Yesterday, Britain's Andy Murray defeated Juan Martin del Potro of Argentina in the men's singles tennis final, winning his second gold medal and setting a record in the event.
Still, in a post-match interview with the BBC's John Inverdale, the two-time champion left no doubt as to whose (ridiculous) mark everyone in tennis is trying to chase.
Inverdale: "You're the first person to ever win two Olympic tennis gold medals. That's an extraordinary feat, isn't it?"
Murray: "Well, to defend the singles title. I think Venus and Serena have won about four each."
Murray is correct! Women are people.
And turns out, their gold medals count just as much.
Venus and Serena Williams truly have dominated the women's field at the Olympics, winning doubles gold in 2000, 2008, and 2012 (in addition to singles gold in 2000 and 2012, respectively).
While female athletes still face discrimination — including less visibility, inferior equipment, and lower earnings — women comprise nearly half of the athletes in Rio, for the first time in Olympic history.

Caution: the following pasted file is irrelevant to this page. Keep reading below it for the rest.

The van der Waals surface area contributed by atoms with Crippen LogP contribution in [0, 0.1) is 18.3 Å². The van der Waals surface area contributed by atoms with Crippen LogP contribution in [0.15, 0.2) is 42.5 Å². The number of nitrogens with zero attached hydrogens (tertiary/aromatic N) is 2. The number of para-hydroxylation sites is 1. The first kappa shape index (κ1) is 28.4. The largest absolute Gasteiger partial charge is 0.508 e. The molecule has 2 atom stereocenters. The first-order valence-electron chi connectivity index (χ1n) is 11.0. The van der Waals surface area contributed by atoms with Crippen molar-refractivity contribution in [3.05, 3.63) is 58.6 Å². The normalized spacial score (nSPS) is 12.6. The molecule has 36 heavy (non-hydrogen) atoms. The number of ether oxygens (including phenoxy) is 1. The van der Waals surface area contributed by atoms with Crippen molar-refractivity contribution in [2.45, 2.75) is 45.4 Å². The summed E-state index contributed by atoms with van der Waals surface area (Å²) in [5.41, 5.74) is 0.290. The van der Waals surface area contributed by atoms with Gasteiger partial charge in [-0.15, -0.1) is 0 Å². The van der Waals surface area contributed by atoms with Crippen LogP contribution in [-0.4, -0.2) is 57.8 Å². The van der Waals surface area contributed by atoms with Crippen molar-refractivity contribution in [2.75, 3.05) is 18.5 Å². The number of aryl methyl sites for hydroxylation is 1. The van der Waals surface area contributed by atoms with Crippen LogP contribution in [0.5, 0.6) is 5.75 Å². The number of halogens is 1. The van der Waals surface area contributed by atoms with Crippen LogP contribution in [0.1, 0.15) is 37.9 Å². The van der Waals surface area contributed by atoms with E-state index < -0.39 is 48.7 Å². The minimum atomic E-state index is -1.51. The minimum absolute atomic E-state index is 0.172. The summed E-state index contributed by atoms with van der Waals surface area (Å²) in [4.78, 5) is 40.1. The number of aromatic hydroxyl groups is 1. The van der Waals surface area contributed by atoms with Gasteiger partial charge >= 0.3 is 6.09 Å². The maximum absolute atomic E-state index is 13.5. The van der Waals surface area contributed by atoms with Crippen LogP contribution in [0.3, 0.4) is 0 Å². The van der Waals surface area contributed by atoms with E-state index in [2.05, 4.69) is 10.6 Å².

The International Olympic Committee announced that achieving complete gender parity would be a priority for the Tokyo games in 2020, and that more more mixed-gender events — where men and women compete on teams together — could be introduced.
Standing up for his female colleagues in the game is nothing new for Murray either.
The Brit is one of few male tennis stars to work with a female coach, and he declared himself a feminist in a blog post last year, after watching his female coach endure excessive criticism in the wake of his losses.
He also wrote that he believes it's a "crying shame there aren’t more female coaches."
Congratulations, Andy Murray. And thanks for giving credit where credit is due.
With your epic win, you're halfway to being the GOAT.